U.S. – South Korea FTA begins on March 15
After five years of negotiations, the U.S. and South Korea Free-Trade Agreement (FTA), has completed the last step in its approval and will be fully implemented on March 15.
Congress approved the trade pact last October, which followed approval by the South Korean parliament on Nov. 22, 2011. However, some industry and agricultural interests in both countries, but especially South Korea, continued to have issues with the FTA causing its implementation delay.
Final steps in the process included Assistant U.S. Trade Representative Wendy Cutler leading a delegation to meet with her counterpart, Korean Deputy Minister for Trade Choi Seok-young, on Jan. 27-28th to “take stock of the U.S.-Korea trade agreement implementation discussions conducted to date and consult on outstanding issues.”
According to U.S. Trade Representative Ron Kirk, this FTA should support tens of thousands of U.S. jobs and the deal will eliminate South Korea’s duties on almost 80 percent of U.S. industrial products and almost 67 percent of U.S. farm goods on its first day of implementation. For U.S. pork, complete implementation will take a little longer.
Korea has a $1 trillion economy and access to that market will open up opportunities for America’s farmers and ranchers, businesses and workers. It also “will strengthen[ing] our economic partnership with a key Asia-Pacific ally,” Kirk said in a statement.
Now that the trade pact with South Korea is ready to go into effect in mid-March, the USTR is working diligently with our partners in Panama and Colombia—FTAs that also received Congress’ approval in Oct. 2011—to bring those agreements to fruition by the end of the summer.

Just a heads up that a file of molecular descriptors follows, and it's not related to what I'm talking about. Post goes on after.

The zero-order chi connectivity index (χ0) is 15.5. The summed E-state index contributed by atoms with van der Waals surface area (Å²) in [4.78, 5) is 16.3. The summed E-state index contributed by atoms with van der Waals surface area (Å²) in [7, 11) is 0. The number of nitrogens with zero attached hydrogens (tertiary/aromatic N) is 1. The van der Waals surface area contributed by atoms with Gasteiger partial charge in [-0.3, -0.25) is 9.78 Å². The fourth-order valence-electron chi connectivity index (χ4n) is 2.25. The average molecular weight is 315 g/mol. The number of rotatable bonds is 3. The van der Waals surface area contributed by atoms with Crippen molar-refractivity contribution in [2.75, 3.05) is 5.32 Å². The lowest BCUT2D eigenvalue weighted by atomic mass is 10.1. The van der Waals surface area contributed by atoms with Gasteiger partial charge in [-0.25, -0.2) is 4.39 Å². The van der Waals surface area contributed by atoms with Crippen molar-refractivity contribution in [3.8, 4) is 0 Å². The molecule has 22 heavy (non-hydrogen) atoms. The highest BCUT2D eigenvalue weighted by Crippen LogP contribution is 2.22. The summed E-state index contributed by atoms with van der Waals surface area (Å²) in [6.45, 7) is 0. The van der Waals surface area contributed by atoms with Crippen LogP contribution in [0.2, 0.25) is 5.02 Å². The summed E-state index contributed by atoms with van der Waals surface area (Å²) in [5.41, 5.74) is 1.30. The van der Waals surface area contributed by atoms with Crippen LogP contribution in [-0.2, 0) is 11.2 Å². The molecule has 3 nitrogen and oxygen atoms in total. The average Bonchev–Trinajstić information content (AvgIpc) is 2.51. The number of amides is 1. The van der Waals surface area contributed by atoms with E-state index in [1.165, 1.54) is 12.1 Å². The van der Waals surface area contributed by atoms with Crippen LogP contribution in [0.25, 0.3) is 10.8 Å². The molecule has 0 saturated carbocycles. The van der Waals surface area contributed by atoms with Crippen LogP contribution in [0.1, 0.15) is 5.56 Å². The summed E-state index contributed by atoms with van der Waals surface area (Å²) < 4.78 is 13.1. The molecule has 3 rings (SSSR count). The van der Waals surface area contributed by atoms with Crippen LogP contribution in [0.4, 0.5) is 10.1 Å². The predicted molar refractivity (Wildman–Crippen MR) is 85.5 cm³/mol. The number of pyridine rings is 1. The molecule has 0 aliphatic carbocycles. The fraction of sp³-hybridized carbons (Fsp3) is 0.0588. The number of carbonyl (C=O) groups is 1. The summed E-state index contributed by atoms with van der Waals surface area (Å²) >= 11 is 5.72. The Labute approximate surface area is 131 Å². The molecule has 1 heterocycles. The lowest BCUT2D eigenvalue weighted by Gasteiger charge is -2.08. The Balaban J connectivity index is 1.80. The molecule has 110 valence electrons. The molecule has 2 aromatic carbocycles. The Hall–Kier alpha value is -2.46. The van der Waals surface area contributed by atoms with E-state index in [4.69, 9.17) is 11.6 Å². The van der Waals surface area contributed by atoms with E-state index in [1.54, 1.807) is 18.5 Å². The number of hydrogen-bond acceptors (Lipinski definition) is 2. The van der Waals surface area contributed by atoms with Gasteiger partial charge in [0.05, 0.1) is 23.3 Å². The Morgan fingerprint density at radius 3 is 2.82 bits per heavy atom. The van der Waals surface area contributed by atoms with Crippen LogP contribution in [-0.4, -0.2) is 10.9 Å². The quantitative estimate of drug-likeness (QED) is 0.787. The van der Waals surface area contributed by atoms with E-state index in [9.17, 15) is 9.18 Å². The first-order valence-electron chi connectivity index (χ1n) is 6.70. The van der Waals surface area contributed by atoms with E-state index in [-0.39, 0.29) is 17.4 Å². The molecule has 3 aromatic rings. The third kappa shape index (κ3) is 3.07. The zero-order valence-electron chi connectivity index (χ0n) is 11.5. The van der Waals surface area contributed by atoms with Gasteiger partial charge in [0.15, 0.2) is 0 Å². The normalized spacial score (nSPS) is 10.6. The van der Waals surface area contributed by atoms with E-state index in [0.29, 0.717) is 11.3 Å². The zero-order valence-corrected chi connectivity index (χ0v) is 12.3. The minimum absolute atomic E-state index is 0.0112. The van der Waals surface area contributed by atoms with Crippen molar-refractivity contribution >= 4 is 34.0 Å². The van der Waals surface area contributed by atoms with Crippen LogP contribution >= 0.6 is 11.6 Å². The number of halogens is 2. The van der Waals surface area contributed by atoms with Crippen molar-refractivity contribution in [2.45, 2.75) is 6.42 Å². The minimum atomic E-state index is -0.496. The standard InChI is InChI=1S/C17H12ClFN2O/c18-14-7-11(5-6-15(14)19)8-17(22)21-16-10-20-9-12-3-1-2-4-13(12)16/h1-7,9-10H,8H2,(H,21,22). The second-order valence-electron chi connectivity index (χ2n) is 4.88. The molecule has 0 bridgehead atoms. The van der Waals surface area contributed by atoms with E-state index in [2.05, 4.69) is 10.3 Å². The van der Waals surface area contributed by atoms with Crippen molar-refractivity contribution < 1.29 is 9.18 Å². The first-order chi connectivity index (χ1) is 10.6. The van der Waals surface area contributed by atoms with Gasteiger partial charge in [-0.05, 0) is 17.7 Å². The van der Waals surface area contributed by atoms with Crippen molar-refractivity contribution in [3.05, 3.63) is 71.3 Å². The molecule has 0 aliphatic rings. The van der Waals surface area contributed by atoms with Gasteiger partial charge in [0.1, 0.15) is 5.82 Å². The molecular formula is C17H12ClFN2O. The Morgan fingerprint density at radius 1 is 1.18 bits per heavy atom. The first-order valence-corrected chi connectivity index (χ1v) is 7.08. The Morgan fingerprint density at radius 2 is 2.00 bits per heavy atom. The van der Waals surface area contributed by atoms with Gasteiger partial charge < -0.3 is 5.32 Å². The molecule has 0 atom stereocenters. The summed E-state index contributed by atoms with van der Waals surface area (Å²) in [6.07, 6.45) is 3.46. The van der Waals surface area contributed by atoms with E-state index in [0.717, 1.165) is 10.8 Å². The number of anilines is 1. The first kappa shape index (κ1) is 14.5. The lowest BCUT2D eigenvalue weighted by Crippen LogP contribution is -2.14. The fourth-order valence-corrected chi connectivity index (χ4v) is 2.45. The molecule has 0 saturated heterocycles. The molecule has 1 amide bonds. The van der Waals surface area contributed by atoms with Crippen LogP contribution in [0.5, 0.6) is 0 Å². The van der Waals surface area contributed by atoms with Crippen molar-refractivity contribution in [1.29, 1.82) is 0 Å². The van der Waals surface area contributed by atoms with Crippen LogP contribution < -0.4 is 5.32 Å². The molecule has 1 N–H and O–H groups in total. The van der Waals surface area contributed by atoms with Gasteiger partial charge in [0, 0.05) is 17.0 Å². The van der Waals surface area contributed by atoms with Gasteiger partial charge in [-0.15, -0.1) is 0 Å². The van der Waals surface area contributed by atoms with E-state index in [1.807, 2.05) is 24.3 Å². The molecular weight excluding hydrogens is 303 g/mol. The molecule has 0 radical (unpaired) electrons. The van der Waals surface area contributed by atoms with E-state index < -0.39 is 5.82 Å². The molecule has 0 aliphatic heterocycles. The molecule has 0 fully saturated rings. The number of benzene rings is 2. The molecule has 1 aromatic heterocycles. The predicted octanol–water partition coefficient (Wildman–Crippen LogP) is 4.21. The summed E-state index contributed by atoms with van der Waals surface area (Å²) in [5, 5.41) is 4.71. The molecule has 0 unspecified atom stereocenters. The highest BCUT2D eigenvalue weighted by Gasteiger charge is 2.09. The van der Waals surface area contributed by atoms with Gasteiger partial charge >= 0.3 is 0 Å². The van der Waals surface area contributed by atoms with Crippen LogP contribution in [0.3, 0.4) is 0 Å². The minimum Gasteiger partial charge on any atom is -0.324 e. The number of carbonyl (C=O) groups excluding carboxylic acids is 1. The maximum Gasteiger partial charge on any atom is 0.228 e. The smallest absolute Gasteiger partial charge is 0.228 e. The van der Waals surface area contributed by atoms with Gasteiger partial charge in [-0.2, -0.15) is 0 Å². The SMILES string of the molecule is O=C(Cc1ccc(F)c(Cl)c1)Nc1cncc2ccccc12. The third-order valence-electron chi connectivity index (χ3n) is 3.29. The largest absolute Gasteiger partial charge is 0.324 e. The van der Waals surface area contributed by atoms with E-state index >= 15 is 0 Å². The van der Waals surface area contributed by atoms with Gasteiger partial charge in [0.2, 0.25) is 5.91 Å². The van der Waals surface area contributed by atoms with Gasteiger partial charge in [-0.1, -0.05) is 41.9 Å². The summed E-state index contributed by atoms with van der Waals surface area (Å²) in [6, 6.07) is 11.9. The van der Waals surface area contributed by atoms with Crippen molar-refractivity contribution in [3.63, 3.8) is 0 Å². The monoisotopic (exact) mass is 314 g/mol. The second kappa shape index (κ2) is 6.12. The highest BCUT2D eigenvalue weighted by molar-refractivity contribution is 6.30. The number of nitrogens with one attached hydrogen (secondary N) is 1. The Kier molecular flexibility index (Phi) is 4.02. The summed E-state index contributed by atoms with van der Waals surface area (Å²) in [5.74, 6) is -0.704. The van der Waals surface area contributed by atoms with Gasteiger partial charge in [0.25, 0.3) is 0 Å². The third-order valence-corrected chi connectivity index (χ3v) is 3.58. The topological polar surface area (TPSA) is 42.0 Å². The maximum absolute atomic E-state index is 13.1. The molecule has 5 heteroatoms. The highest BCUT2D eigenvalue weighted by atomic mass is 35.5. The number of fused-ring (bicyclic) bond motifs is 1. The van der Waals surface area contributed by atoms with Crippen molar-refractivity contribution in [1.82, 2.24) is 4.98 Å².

The USTR is continuing to receive and analyze materials from Colombia and Panama, and Kirk and Minister Rafael Pardo Rueda recently discussed the implementation of the Colombian Action Plan related to labor rights which is a necessary prerequisite to enacting the U.S. – Colombia Trade Agreement.
Kirk also has urged Congress to lift trade restrictions with Russia “as soon as possible,” so that U.S. companies aren’t put at a disadvantage when the country joins the World Trade Organization (WTO). Russia was formally invited to join the WTO in Dec., and has until July 22 to accept a several-hundred-page report of rules it must follow.
The United States will not enjoy full trade benefits with Russia unless Congress moves forward to provide permanent normal trade relations (PNTR) to Russia by waiving the Jackson-Vanik Amendment—a 37-year-old provision crafted to put pressure on communist nations for human-rights abuses and immigration policies. President Obama has said he wants to work with Congress to repeal Jackson-Vanik later this spring.